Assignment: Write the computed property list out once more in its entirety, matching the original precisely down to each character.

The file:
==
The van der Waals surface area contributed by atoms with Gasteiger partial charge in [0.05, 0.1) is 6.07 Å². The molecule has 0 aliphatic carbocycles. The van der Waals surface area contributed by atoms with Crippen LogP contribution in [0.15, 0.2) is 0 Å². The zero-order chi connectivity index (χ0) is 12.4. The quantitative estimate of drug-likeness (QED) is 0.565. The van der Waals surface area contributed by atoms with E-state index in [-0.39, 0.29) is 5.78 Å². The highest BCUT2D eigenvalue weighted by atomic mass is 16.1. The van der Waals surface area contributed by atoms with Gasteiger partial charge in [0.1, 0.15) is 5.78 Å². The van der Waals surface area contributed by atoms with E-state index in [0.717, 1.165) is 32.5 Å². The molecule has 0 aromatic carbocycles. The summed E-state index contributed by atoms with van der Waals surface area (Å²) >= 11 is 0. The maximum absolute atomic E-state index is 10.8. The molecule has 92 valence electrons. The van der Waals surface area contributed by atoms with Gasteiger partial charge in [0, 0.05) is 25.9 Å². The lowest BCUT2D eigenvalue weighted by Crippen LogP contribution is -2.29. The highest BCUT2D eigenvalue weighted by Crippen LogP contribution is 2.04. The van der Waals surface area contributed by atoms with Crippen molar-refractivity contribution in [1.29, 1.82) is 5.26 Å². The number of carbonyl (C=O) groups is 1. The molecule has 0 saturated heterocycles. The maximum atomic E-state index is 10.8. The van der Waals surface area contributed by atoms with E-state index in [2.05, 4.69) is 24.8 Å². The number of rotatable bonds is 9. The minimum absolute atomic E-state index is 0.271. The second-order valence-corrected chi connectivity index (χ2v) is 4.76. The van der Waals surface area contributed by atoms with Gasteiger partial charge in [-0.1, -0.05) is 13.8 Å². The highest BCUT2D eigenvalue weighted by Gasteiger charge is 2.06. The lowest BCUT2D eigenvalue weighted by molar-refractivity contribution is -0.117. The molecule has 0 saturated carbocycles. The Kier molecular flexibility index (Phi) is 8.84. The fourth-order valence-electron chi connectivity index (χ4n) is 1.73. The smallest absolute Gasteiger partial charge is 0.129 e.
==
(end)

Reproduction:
The van der Waals surface area contributed by atoms with Gasteiger partial charge in [0.05, 0.1) is 6.07 Å². The molecule has 0 aliphatic carbocycles. The van der Waals surface area contributed by atoms with Crippen LogP contribution in [0.15, 0.2) is 0 Å². The zero-order chi connectivity index (χ0) is 12.4. The quantitative estimate of drug-likeness (QED) is 0.565. The van der Waals surface area contributed by atoms with E-state index in [-0.39, 0.29) is 5.78 Å². The highest BCUT2D eigenvalue weighted by atomic mass is 16.1. The van der Waals surface area contributed by atoms with Gasteiger partial charge in [0.1, 0.15) is 5.78 Å². The van der Waals surface area contributed by atoms with E-state index in [0.717, 1.165) is 32.5 Å². The molecule has 0 aromatic carbocycles. The summed E-state index contributed by atoms with van der Waals surface area (Å²) >= 11 is 0. The maximum absolute atomic E-state index is 10.8. The molecule has 92 valence electrons. The van der Waals surface area contributed by atoms with Gasteiger partial charge in [0, 0.05) is 25.9 Å². The lowest BCUT2D eigenvalue weighted by Crippen LogP contribution is -2.29. The highest BCUT2D eigenvalue weighted by Crippen LogP contribution is 2.04. The van der Waals surface area contributed by atoms with Crippen molar-refractivity contribution in [1.29, 1.82) is 5.26 Å². The number of carbonyl (C=O) groups is 1. The molecule has 0 saturated heterocycles. The maximum atomic E-state index is 10.8. The van der Waals surface area contributed by atoms with E-state index in [2.05, 4.69) is 24.8 Å². The number of rotatable bonds is 9. The minimum absolute atomic E-state index is 0.271. The second-order valence-corrected chi connectivity index (χ2v) is 4.76. The van der Waals surface area contributed by atoms with Gasteiger partial charge in [-0.1, -0.05) is 13.8 Å². The highest BCUT2D eigenvalue weighted by Gasteiger charge is 2.06. The lowest BCUT2D eigenvalue weighted by molar-refractivity contribution is -0.117. The molecule has 0 saturated carbocycles. The Kier molecular flexibility index (Phi) is 8.84. The fourth-order valence-electron chi connectivity index (χ4n) is 1.73. The smallest absolute Gasteiger partial charge is 0.129 e.